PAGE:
The opposing parties were overruled, but the decision was amended such that the strategy document must specify which LiMux-applications will no longer be needed, the extent in which prior investments must be written off, and a rough calculation of the overall costs of the desired unification.

    Since this decision was reached, the majority of media have reported that a final call was made to halt LiMux and switch back to Microsoft software. This is, however, not an accurate representation of the outcome of the city council meeting. We studied the available documentation and our impression is that the last word has not been spoken.

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More in Tux Machines

Mozilla: Firefox 58.0, Paying it forward, Firefox Nightly, Lantea Maps

  • Firefox 58.0 “Quantum” Arrives With Faster Page Load Speeds And Code Compilation
    In November 2017, Mozilla launched its Firefox 57 web browser that was also called Firefox Quantum. It was hailed as a strong competitor to powerful Chrome web browser and we conducted a comparison of both browsers to give you a better idea. But, the story doesn’t end here; Mozilla is continuing to improve its work to deliver better performance with each release.
  • Paying it forward at Global Diversity CFP Day
    A CFP is a “Call for Papers” or “Call for Proposals” – many technical and academic conferences discover and vet speakers and their talk topics through an open, deadline-driven, online proposal submission process. This CFP process provides a chance for anyone to pitch a talk and pitch themselves as the presenter. Submitting a CFP, and having your proposal accepted, is one great way to get a foot in the door if you’re just getting started as a new speaker. And, for some developers, public speaking can be the door to many types of opportunity.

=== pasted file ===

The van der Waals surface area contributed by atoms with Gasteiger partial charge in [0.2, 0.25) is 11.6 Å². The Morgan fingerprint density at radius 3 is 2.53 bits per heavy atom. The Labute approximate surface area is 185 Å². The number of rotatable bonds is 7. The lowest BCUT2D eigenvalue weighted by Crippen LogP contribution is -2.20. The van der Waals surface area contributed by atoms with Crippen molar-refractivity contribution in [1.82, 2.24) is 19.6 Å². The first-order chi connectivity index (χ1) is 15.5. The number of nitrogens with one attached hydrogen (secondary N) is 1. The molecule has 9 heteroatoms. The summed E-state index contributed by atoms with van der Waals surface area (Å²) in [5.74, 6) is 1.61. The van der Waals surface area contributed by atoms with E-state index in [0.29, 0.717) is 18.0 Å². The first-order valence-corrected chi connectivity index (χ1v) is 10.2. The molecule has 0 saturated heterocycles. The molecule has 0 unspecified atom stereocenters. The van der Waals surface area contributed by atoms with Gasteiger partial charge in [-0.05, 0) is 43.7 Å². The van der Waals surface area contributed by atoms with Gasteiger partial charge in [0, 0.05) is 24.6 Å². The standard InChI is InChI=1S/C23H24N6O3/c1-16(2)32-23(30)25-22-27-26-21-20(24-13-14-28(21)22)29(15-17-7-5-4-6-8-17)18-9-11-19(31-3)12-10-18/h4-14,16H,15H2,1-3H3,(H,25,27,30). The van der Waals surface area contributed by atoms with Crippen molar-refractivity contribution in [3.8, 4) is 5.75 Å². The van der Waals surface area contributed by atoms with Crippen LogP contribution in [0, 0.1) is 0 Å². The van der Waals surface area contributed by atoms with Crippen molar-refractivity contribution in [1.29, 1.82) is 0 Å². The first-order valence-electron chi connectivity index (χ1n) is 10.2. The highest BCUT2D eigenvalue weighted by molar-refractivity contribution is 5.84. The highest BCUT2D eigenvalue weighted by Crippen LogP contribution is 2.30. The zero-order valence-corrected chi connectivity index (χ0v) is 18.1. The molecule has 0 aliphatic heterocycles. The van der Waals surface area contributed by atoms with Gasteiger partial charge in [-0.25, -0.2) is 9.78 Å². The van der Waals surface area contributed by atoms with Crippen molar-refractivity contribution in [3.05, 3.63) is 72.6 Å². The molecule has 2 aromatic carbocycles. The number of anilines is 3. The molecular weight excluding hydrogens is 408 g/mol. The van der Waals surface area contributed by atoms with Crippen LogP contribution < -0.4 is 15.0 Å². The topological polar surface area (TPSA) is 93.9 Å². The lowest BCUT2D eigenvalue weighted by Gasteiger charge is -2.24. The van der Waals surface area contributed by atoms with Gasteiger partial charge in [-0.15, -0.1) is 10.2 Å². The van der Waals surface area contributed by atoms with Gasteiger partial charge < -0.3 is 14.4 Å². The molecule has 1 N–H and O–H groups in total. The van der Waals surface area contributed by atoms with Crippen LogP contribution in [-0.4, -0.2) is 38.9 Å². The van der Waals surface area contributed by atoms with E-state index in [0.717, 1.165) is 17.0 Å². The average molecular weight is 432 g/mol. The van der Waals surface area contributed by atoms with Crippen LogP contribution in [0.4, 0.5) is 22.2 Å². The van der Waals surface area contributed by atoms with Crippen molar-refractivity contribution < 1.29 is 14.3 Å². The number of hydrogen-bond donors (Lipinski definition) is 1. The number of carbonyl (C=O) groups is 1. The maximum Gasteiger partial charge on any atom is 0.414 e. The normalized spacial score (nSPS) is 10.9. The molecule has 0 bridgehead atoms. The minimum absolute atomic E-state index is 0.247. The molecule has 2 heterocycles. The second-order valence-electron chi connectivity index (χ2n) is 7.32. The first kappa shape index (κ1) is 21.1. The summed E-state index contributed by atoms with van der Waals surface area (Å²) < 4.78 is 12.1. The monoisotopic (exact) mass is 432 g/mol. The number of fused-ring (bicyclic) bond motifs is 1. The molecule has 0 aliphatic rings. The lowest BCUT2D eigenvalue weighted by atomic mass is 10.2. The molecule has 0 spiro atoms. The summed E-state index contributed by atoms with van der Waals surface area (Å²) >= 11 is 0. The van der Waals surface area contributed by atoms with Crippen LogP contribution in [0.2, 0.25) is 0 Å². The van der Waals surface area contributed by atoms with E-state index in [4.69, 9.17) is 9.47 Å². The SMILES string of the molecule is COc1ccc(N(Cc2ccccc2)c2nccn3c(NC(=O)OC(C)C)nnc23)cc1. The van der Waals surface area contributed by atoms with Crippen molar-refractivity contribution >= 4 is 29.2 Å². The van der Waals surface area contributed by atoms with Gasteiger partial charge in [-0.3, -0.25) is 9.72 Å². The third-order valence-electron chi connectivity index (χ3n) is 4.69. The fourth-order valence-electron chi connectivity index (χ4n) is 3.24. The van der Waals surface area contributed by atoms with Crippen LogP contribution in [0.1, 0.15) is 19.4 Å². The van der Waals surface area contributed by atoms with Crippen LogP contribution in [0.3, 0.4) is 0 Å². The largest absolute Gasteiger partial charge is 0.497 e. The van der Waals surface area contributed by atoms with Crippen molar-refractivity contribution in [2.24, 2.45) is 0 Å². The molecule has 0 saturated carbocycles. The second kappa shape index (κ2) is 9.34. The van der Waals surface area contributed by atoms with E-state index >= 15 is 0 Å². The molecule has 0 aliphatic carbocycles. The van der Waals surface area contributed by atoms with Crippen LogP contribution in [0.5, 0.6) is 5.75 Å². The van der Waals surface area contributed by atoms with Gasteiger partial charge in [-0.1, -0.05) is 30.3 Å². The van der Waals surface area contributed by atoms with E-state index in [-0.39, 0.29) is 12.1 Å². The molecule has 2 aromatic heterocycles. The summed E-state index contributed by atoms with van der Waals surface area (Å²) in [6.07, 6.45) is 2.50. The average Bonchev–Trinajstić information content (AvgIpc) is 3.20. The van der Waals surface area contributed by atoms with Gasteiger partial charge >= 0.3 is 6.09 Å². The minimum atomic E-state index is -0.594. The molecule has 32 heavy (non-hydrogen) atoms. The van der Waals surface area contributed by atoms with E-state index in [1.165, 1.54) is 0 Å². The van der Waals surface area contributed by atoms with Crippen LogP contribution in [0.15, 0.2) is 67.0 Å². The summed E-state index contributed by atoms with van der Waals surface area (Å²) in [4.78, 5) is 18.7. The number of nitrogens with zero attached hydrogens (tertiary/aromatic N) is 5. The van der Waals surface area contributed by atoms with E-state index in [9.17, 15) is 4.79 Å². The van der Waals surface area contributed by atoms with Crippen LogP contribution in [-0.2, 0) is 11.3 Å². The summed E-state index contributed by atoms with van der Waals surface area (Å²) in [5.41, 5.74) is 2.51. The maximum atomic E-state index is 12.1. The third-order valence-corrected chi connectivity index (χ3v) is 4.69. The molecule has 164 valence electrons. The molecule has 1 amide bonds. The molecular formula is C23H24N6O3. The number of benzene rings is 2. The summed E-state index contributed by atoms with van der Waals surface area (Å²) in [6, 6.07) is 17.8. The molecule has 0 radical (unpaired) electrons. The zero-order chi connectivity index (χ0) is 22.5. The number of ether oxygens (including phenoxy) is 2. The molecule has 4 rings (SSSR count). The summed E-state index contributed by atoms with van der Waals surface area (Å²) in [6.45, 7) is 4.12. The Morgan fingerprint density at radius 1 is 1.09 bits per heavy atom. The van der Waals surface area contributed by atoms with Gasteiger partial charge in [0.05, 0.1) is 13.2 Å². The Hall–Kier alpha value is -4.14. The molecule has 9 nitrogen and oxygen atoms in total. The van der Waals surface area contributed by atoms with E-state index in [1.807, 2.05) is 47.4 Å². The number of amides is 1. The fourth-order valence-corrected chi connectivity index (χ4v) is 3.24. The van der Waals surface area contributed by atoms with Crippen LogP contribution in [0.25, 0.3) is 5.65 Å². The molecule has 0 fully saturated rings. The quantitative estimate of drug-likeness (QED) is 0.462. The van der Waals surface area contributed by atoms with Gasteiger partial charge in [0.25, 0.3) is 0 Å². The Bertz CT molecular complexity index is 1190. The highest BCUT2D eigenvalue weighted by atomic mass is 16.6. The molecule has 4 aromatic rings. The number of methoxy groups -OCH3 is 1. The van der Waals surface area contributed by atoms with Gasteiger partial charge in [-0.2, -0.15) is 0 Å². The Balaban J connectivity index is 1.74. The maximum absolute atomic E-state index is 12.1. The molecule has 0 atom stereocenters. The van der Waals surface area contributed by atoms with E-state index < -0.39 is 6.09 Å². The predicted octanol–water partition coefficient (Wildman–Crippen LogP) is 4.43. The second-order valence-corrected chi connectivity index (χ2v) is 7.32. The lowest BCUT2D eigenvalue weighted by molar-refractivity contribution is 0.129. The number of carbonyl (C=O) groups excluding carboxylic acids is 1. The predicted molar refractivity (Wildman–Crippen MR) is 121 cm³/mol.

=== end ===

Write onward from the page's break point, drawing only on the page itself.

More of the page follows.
• Firefox Nightly
    Creating a Gnome Dock launcher and a terminal command for Firefox Nightly About 18 months ago, Wil Clouser wrote a blog post on the very blog titled Getting Firefox Nightly to stick to Ubuntu’s Unity Dock. Fast forward to 2018, Ubuntu announced last year that it is giving up on their Unity desktop and will use Gnome Shell instead. Indeed, the last Ubuntu 17.10 release uses Gnome Shell by default. That means that the article above is slightly outdated now as its .desktop file was targeting the Unity environment which had its own quirks.
  • Lantea Maps Updates to Track Saving and Drawing
    After my last post on Lantea Maps (my web app to record GPS tracks), I started working on some improvements to its code. First, I created a new backend for storing GPS tracks on my servers and integrated it into the web app. You need to log in via my own OAuth2 server, and then you can upload tracks fairly seamlessly and nicely. The UI for uploading is now also fully integrated into the track "drawer" which should make uploading tracks a smoother experience than previously. And as a helpful feature for people who use Lantea Maps on multiple devices, a device name can be configured via the settings "drawer".